Gameful design of life, work and learning

In life and work, we often seek to make life as ‘simple’ as possible, reducing complexity where we can, to increase productivity or efficiency.

Could it be that we are ‘boring’ ourselves by doing this – reducing the potential for finding ‘interest’ even in the most mundane aspects of work, life and learning.  And if we can ‘design’ out interest, could we not also design it in.

The above just presents one small idea from the wider field of ‘gameful design’. There are many others. This is the concept of a ‘magic circle’ which features greater complexity than the ‘real world’ outside it. The entry into this magic circle should be marked and facilitated by some sort of ritual which clearly delineates transition.

What are the ideas that this sparks for you?

Editor at Ludogogy
Sarah Le-Fevre is a games-based learning professional who specialises in organisational learning around systemic ‘wicked problems’, and helping businesses spot and exploit opportunities for ethical ‘for good’ innovation. She works with tools such as Lego® Serious Play® and the Octalysis gamification framework to create compelling immersive learning experiences. She is currently writing a book outlining a systems practice approach to delivering impactful learning within organisations.

A real board games nerd, she is considering having her floors reinforced to support the ever increasing weight of the boxes. When she is not designing or facilitating learning games she is the editor of Ludogogy Magazine. Sarah lives in Oxfordshire with her husband, younger daughter, and a beautiful (but very loud) Bengal cat.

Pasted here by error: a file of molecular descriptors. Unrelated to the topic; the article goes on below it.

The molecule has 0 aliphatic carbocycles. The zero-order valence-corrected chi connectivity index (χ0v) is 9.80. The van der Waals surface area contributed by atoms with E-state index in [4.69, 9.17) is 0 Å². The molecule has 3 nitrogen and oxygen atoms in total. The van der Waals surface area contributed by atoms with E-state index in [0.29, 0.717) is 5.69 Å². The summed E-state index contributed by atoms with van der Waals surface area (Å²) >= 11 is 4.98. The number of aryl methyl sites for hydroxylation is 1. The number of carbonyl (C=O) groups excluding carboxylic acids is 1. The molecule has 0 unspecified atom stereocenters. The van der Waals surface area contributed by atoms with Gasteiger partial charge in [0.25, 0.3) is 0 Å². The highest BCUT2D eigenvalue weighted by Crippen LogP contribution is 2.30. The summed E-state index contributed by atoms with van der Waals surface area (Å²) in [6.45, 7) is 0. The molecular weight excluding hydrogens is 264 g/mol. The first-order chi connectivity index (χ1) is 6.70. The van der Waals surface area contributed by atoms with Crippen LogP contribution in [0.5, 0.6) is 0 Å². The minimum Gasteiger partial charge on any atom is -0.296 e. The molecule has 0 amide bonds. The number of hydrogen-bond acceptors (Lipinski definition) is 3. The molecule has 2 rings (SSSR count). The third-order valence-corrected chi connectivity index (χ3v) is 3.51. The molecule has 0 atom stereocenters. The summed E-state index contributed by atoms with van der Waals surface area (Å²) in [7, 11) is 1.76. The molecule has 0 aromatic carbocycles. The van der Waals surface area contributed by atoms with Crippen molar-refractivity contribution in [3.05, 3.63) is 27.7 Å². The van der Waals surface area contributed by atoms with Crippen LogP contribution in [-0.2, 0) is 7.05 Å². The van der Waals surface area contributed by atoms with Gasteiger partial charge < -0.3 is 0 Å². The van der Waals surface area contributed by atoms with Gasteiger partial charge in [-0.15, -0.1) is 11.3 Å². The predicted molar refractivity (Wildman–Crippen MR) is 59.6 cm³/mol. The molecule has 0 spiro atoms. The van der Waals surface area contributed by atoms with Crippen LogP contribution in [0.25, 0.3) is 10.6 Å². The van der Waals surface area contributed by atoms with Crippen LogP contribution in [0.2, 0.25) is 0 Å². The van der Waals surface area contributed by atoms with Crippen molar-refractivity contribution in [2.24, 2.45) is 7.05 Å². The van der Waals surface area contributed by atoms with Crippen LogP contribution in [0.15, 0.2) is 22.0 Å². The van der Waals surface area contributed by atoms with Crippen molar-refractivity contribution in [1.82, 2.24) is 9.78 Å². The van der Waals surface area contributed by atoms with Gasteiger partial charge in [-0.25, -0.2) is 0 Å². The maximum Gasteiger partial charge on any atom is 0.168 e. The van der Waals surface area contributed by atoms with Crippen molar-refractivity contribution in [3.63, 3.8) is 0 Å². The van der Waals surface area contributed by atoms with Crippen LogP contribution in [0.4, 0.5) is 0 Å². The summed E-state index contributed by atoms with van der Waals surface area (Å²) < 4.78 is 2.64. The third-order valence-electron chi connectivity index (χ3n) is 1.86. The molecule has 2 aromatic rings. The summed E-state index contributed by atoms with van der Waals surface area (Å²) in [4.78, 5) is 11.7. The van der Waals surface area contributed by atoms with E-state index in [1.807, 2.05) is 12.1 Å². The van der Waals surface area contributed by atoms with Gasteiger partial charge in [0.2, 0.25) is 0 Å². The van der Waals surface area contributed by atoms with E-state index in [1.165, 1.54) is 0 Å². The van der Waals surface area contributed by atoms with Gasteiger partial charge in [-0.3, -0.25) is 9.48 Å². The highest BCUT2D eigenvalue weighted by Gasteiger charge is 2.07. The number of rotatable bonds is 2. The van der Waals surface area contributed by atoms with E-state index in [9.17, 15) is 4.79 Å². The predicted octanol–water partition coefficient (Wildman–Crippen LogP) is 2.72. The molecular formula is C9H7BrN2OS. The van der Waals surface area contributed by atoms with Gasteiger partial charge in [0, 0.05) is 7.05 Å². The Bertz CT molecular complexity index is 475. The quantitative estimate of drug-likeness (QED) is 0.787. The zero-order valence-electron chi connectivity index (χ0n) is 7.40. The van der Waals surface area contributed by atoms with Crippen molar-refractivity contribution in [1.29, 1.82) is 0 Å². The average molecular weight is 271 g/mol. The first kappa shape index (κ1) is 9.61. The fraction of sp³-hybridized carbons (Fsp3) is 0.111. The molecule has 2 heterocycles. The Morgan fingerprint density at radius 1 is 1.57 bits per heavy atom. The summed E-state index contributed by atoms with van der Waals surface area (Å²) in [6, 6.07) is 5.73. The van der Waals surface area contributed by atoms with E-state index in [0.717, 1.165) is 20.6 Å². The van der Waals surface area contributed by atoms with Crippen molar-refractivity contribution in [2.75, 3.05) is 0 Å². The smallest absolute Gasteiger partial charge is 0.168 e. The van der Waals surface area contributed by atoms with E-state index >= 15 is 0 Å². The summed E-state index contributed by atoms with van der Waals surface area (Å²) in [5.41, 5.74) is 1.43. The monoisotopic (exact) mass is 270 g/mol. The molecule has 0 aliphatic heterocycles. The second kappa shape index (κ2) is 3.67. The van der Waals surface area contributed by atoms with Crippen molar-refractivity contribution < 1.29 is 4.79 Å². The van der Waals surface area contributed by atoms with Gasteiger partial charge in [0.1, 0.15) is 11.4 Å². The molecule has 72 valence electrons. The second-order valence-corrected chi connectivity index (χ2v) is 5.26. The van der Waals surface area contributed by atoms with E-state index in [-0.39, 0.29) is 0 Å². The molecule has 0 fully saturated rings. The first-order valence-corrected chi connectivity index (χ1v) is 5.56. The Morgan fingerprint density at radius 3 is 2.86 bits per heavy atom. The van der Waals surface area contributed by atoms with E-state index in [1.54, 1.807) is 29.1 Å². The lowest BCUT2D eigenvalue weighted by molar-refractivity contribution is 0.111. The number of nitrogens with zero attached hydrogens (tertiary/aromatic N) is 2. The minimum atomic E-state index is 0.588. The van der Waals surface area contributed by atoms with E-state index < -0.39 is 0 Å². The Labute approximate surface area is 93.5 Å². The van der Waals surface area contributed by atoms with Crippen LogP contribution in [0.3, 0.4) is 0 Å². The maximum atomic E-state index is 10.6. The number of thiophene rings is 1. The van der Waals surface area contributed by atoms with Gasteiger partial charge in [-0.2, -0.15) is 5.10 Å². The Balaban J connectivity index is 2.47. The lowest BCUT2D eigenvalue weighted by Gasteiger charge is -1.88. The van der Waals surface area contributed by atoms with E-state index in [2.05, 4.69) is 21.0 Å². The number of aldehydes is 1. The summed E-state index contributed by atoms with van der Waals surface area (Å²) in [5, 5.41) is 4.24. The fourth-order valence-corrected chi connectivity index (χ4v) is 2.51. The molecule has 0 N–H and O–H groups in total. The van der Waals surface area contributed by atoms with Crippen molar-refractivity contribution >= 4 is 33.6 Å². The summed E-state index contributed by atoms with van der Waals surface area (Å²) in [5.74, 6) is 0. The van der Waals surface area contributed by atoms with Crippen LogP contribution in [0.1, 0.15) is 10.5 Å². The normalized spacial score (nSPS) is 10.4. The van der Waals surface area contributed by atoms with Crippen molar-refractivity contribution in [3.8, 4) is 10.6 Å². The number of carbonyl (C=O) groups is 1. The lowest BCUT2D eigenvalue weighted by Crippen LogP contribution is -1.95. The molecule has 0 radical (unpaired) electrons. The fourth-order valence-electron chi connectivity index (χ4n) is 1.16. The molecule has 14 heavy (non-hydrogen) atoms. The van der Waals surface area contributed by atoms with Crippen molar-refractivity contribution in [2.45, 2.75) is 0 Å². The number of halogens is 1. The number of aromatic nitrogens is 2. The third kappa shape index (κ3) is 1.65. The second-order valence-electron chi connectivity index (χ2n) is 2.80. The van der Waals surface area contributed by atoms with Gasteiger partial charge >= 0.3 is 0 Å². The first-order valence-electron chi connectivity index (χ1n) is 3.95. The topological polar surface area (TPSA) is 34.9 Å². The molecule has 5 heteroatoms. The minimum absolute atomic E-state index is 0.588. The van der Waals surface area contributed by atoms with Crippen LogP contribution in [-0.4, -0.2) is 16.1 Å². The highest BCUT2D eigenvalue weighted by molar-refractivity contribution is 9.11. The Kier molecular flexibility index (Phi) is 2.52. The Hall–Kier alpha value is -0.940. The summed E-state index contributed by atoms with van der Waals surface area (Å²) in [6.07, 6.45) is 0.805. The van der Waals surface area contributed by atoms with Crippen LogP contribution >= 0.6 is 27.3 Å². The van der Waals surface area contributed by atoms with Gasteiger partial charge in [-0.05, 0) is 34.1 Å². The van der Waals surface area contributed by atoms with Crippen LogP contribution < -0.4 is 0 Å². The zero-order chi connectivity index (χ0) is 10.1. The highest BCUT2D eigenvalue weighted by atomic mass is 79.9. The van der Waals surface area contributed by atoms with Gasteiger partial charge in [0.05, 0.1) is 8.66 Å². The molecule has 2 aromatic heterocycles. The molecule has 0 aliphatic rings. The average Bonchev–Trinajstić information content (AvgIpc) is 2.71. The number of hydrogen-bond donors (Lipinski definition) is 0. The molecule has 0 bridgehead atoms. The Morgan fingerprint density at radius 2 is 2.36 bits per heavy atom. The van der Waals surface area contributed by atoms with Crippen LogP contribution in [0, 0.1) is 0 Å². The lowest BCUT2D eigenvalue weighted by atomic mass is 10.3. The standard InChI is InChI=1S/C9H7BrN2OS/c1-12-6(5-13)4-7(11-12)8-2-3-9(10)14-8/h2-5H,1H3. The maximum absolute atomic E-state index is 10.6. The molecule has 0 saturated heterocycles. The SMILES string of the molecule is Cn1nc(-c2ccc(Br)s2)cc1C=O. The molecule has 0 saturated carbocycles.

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1 Comment

  1. Very interesting. I think I sometimes suffer from 1) perfectionism and 2) disruptive change disorder.

    The first is my focus on doing things the best that I can. Not unusual, but it sometimes causes procrastination and sometimes causes too much focus. My cure is to, “Just DO It!” which often means hit the publish button too quickly.

    The Disruptive Change Disorder I think comes from using my Square Wheels metaphor too often and the problem of seeing Square Wheels everywhere. That drives the cognitive dissonance that makes me look for those Round Wheels. This, my tendency to disrupt normal processes because there ARE better ways to do things. I guess that is my preferred way of dealing with complexity, in that I look for a few good disruptive ideas and then use that as a focus.

    My games and tools all tend to support my alignment to those choices. The focus is to make the interactive aspect of the game seamless but to generate sufficient cognitive dissonance among the players that they focus on discussing things they could do better to improve their workplaces (to mine more gold) and to disrupt the general competition that exists to focus more on collaboration between players and between teams.

    Those things tend to keep me driving forward at age 74, that and the desire to leave a great legacy on workplaces worldwide.

    Have FUN out There, but keep looking for things to do more better faster.